All mythology is presumed myth as the victors decide what is official history. The history of the defeated is, by definition, written by outlaws. A generation later the history of the defeated is mythology or conspiracy if it’s remembered, at all.
It’s helpful to think of mythology as collections of potential truths inconvenient to the succession of political power. Likewise, “History” is as likely to be the glorification of bureaucrats and technocrats as an accurate re-telling of the facts.
A series of time-related truths, thoroughly vetted and discerned, is not mythology or conspiracy; it’s history.
Trivium & Quadrivium
The subjects of history and philosophy were considered to be so demanding, yet so important, that they weren’t even presented to the student until after they’d studied the subjects of the trivium (Grammar, Logic, Rhetoric) and, ideally, those of the quadrivium (Arithmetic, geometry, music, astronomy).3
“These seven heads were supposed to include universal knowledge. He who was master of these was thought to have no need of a preceptor to explain any books or to solve any questions which lay within the compass of human reason, the knowledge of the trivium having furnished him with the key to all language, and that of the quadrivium having opened to him the secret laws of nature.”4
“… When a few were instructed in the trivium, and very few studied the quadrivium, to be master of both was sufficient to complete the character of a philosopher … The candidate, having reached this point, is now supposed to have accomplish the task upon which he had entered – he has reached the last step, and is now ready to receive the full fruition of human learning.”5
“Some day you’ll be old enough”
The ability to grasp eternal truths and history and bring them to bear on decisions is a high achievement of a classical education. Only philosophy, by attempting to comprehend meaning, imposes greater demands for greater rewards.
“Some day you’ll be old enough” to start reading fairy tales again to glean eternal truths. Someday you’ll be educated enough to distinguish real history from stories convenient to political power.
Words are how the truth comes to us. They’re also how it can be taken away. Seen only as symbols and grammar, truth and lies are made from the same raw material. Your only hope is discernment. Your life depends on it.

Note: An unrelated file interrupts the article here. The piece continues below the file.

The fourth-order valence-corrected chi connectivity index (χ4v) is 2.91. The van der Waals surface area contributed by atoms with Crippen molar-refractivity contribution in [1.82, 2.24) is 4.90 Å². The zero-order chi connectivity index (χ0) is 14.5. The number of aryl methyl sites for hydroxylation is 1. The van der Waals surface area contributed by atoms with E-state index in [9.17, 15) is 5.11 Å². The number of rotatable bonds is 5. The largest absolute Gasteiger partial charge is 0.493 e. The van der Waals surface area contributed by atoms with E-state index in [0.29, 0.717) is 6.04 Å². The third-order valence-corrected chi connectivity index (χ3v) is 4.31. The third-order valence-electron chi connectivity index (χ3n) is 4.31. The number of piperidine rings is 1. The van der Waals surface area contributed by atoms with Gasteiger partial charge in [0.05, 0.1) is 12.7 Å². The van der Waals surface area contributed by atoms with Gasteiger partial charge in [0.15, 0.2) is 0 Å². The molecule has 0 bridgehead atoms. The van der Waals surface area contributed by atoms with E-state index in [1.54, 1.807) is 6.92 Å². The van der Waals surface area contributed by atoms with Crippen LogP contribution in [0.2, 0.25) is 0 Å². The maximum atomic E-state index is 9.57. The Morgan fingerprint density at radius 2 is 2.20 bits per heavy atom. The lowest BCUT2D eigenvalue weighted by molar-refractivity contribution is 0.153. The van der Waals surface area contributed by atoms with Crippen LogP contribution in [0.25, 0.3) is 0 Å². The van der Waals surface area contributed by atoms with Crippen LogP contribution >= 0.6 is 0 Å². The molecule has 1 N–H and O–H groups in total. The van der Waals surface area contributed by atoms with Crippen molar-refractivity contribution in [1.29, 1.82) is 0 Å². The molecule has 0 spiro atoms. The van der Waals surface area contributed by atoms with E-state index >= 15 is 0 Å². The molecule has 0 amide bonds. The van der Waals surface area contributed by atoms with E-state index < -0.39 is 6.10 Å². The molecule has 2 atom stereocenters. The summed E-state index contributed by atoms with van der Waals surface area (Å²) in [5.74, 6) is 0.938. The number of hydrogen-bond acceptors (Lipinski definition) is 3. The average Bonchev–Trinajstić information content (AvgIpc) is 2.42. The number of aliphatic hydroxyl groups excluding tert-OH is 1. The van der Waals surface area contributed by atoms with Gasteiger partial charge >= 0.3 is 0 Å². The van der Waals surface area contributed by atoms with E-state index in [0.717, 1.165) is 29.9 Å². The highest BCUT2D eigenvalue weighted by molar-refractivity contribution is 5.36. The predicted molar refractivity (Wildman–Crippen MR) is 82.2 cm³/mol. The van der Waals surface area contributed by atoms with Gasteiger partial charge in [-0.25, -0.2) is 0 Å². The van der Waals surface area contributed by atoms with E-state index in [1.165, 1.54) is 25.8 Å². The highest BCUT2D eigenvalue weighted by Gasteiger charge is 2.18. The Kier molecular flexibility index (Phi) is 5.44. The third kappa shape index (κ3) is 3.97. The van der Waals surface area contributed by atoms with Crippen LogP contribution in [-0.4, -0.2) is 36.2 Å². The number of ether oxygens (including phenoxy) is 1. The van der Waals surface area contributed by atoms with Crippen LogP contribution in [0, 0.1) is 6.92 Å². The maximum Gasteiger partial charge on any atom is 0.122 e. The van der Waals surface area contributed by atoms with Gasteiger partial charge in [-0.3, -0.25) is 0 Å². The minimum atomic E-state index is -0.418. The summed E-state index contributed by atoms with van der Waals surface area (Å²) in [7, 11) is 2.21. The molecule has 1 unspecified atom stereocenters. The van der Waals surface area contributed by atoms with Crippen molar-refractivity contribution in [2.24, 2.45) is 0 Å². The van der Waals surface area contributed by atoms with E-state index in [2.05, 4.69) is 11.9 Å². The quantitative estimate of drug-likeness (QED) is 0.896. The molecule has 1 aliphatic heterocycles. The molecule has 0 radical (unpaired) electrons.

A 1931 letter to childhood friend Arthur Greeves, Lewis credits Tolkien (and mutual friend Hugo Dyson). Paragraph reworded and reordered from an article written by Bruce Edwards (https://erlc.com/article/c-s-lewis-051101). ↩
The Lion, the Witch and the Wardrobe by C.S. Lewis ↩
Cathedral Schools of the early Middle Ages (527) on which the curriculum of Medieval universities were based (https://en.wikipedia.org/wiki/Cathedral_school) ↩
Your Optimal Life Equation (YOLE) is an algebraic formula to describe, contemplate, and re-calibrate the optimality of one’s life. The relationships of the major elements are shown as well as the potential impacts a change may have. The equation is introduced, here, and referred to throughout the “The Outliers Handbook“.
When I got the idea to describe an Optimal life with an algebraic formula the flaws in the approach were obvious: The units don’t match and assigning one number to something that, by its very nature, is multi-dimensional is absurd. Such absurdities are built-in to something else passed on as knowledge, every day . . . the IQ. Who in the world thinks something as multi-faceted as intelligence can be fully captured and described by an integer? It can’t. And yet, the IQ is still, somehow, useful. So is YOLE.